Tom Hiddleston said he was “really pleased and privileged” to bring the Loki’s Norse mythology — of queerness and gender fluidity — to the MCU canon in the eponymous series “Loki.” During a conversation with Lily James for Variety’s Actors on Actors, the actor championed it as a “small step” that was “really important” for him to portray.
In “Loki” Episode 3, a blink-and-you’ll-miss-it comment from Sylvie (Sophia Di Martino) posits whether the God of Mischief has had any romantic relationships as of late with “would-be princesses or perhaps, another prince.” Loki answers that there’s been a “bit of both.” Earlier on, in the pilot episode, an Easter egg confirms Loki’s gender as fluid.
“It’s a small step. There’s so much more to do. But the Marvel Cinematic Universe has to reflect the world we live in,” the “Crimson Peak” actor told James. “So it was an honor to bring that up. It was really important to me. It was really important to [director] Kate Herron and [showrunner] Michael Waldron, and I’m pleased that we could bring it into our story.”
Hiddleston added that his thorough research of the character — something that’s long been documented as his time at the “Loki School” — he found that “in the ancient myths, the identity of Loki was fluid in every aspect and in gender, in sexuality.” Upon the debut of “Loki” on Disney+, the character became the first queer lead in Marvel’s franchise. (Tessa Thompson previously stated that her character, Valkyrie, is also bisexual, though that hasn’t explicitly been acknowledged on screen but is expected to in the upcoming “Thor: Love and Thunder.”)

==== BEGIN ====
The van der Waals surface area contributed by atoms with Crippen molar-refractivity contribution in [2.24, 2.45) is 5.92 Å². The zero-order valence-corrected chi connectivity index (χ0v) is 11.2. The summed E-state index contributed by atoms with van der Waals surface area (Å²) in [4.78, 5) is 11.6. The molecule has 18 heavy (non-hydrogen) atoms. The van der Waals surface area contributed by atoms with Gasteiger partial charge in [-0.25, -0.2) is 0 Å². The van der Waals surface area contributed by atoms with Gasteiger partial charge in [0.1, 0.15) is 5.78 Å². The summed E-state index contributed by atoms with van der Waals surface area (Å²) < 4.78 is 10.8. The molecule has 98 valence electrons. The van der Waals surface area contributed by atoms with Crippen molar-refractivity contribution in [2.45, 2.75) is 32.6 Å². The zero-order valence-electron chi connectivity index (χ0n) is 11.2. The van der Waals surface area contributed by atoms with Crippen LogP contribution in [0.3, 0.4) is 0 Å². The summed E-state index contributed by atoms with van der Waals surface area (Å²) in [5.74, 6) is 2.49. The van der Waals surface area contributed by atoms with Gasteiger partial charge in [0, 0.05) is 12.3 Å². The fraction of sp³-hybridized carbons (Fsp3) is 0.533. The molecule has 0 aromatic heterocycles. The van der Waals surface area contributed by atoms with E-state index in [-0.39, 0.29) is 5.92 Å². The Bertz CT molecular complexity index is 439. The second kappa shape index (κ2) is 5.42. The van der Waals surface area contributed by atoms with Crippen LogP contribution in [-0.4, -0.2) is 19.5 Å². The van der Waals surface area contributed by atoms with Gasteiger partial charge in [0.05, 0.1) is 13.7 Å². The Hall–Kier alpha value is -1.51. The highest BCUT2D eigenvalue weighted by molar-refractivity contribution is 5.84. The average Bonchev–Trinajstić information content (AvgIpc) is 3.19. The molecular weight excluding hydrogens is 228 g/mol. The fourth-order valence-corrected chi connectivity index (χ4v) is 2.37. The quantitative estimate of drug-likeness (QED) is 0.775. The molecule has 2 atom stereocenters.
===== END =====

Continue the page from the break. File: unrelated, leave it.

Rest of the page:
“I was really pleased and privileged, actually, that [Loki’s queerness] came up in the series,” he said.
However, the storyline was not welcomed by all. “It’s a Sin” and “Queer as Folk” creator Russell T. Davies called the representation a “ridiculous, craven, feeble gesture.” In response, Herron said, “I don’t disagree that there should be bigger stories being told, but — and I think he has a right to his opinion — I’m very proud of what we did in the show,” adding that she hopes the show “at least open[ed] the door” for more inclusive stories.